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Man Charged in 1964 Mississippi Murders
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Man Charged in 1964 Mississippi Murders

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Man Charged in 1964 Mississippi Murders

Man Charged in 1964 Mississippi Murders
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James Ford Seale is arraigned Thursday in Mississippi on multiple charges connected with a 1964 double murder. Seale is accused of abducting two young black men, who were later found dead in the Mississippi River.

ALEX CHADWICK, host:

This is DAY TO DAY I'm Alex Chadwick.

MADELEINE BRAND, host:

And I'm Madeleine Brand.

Mr. ALBERTO GONZALEZ (Attorney General, United States): We are announcing today that James Ford Seale has been indicted by a Federal Grand Jury for two counts of kidnapping, resulting in death, and one count of conspiracy for his participation in the abductions and murder of two nineteen-year-old African American men in 1964, Henry Dee and Charles Moore.

BRAND: That's Attorney General Alberto Gonzalez speaking this morning at the Justice Department. James Ford Seale was taken into custody by U.S. Marshals yesterday afternoon, and he was taken to Jackson, Mississippi.

CHADWICK: The indictment alleges that Mr. Seale and other Klansmen conspired to abduct, interrogate, beat, and eventually murder Henry Hezekiah Dee and Charlie Eddie Moore; both nineteen years old at the time. Here's more from the attorney general.

Mr. GONZALEZ: Henry Dee was a civil rights activist. Charles Moore was his friend. Their captors were white knights of the Klu Klux Klan. Dee and Moore were beaten by their captors, then transported and finally forcibly drowned by being thrown into the old Mississippi River, tied to heavy objects alleged to have included an engine block, iron weights, and railroad ties.

CHADWICK: FBI director Robert Muller also spoke at today's news conference in Washington.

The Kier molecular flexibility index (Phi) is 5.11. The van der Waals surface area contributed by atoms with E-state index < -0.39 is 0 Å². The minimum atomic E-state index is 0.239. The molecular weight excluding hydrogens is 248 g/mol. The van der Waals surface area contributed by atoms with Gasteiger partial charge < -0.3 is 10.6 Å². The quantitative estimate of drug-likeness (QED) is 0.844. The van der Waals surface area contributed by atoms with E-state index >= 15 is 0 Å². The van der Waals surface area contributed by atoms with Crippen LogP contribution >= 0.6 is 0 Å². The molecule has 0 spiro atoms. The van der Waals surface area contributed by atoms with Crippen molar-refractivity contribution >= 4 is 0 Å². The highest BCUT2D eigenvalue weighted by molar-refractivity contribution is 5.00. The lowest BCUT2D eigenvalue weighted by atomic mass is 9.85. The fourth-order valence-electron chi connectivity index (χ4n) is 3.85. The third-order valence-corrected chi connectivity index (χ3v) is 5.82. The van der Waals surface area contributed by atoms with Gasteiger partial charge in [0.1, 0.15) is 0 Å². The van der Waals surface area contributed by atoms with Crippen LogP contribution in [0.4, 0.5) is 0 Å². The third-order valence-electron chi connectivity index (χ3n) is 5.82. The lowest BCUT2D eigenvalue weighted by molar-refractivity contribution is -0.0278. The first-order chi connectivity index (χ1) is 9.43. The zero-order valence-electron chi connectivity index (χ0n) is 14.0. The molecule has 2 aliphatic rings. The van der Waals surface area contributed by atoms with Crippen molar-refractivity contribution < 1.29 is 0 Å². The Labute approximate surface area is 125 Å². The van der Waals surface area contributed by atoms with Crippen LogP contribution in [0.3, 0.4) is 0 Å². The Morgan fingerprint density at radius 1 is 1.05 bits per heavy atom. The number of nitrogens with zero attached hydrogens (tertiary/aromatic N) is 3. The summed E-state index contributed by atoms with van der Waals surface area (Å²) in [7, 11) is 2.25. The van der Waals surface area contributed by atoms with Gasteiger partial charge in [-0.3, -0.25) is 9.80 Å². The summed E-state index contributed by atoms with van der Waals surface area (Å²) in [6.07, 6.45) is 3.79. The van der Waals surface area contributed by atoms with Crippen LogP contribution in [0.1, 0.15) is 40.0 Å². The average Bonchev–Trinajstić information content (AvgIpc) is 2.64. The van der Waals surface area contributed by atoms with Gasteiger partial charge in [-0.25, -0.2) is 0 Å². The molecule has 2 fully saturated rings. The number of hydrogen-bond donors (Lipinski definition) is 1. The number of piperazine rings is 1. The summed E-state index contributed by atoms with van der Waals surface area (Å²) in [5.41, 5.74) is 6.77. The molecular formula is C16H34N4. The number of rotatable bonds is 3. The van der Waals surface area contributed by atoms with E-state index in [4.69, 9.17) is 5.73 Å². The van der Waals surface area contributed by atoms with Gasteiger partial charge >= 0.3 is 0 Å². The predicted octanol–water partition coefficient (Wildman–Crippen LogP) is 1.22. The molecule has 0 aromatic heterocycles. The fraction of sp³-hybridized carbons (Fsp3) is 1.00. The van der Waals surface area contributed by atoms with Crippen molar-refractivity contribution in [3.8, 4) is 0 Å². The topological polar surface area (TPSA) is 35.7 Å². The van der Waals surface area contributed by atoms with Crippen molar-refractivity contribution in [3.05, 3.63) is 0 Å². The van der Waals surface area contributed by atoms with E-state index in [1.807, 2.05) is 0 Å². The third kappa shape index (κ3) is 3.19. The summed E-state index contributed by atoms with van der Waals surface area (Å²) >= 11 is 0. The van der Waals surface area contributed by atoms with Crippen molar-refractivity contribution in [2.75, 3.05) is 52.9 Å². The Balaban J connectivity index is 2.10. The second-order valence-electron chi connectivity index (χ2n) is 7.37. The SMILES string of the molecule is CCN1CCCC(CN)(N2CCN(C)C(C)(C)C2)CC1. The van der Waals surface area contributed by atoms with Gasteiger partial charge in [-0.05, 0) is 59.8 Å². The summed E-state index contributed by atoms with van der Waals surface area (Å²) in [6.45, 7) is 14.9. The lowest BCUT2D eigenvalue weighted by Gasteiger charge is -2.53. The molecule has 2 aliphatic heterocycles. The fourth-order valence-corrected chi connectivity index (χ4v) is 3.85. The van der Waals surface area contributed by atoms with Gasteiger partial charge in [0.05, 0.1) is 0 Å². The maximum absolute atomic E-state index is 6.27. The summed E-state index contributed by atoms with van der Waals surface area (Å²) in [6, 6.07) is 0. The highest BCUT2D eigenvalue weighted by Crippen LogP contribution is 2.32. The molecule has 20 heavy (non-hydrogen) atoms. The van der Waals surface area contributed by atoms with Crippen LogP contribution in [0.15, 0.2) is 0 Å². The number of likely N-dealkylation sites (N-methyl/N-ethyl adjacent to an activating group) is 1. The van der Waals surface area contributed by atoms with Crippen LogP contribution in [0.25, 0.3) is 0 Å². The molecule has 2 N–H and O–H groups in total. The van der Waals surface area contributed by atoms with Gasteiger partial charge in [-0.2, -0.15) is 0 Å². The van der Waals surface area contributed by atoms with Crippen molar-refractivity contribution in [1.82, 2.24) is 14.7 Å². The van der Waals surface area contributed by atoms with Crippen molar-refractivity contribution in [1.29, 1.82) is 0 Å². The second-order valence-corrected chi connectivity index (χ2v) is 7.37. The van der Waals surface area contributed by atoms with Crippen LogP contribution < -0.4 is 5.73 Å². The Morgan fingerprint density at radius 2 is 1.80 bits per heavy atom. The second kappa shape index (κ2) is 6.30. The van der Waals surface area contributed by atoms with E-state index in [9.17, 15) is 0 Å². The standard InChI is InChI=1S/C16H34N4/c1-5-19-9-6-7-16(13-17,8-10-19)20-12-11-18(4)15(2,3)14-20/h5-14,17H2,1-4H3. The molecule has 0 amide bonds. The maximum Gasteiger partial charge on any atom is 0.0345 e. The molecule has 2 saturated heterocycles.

Mr. ROBERT MULLER (Director, FBI): As the attorney general has described, this was a horrible crime inflicted with stunning disregard for the suffering of the victims. Now James Seale will stand trial, accused of the kidnapping and murder of these two teenagers; Dee and Moore. These tragic murders are straight from among the darkest page of our country's history. And while sadly we cannot right the wrongs of the past, we can pursue justice to the end - and we will, no matter how long it takes, until every living suspect is called to answer for their crimes.

BRAND: And Attorney General Gonzalez also spoke of the brutality and the unsolved crimes from the civil rights era.

Mr. GONZALEZ: These allegations are a painful reminder of a terrible time in our country. A time when some people viewed their fellow American's as inferior and as a threat based only on the color of their skin. We haven't solved all of the problems of racism in this country. Our society is not yet perfect, but our country has made progress far beyond those times of hate, fear, and brutality. And part of moving forward comes through addressing - as best as we can, and as soon as we can - the terrible crimes of the past. There was no statute of limitations for this crime and there is no statute of limitation on the pain in a human heart of the memory of the appalling things that were done in cases like this one. We would much prefer, of course, that justice had been served forty years ago in this case. But what we are doing today, bringing closure to this horrible crime by trying this case through a public trial, should serve as notice to those who would violate the civil rights of their fellow citizens. We will pursue you as long as it takes, and as long as the law allows. Whenever it comes, justice is always welcomed.

BRAND: That's Attorney General Alberto Gonzalez speaking today at the Justice Department, announcing the indictment of James Ford Seale charged in the 1964 kidnapping and murders of Henry Dee and Charles Moore.

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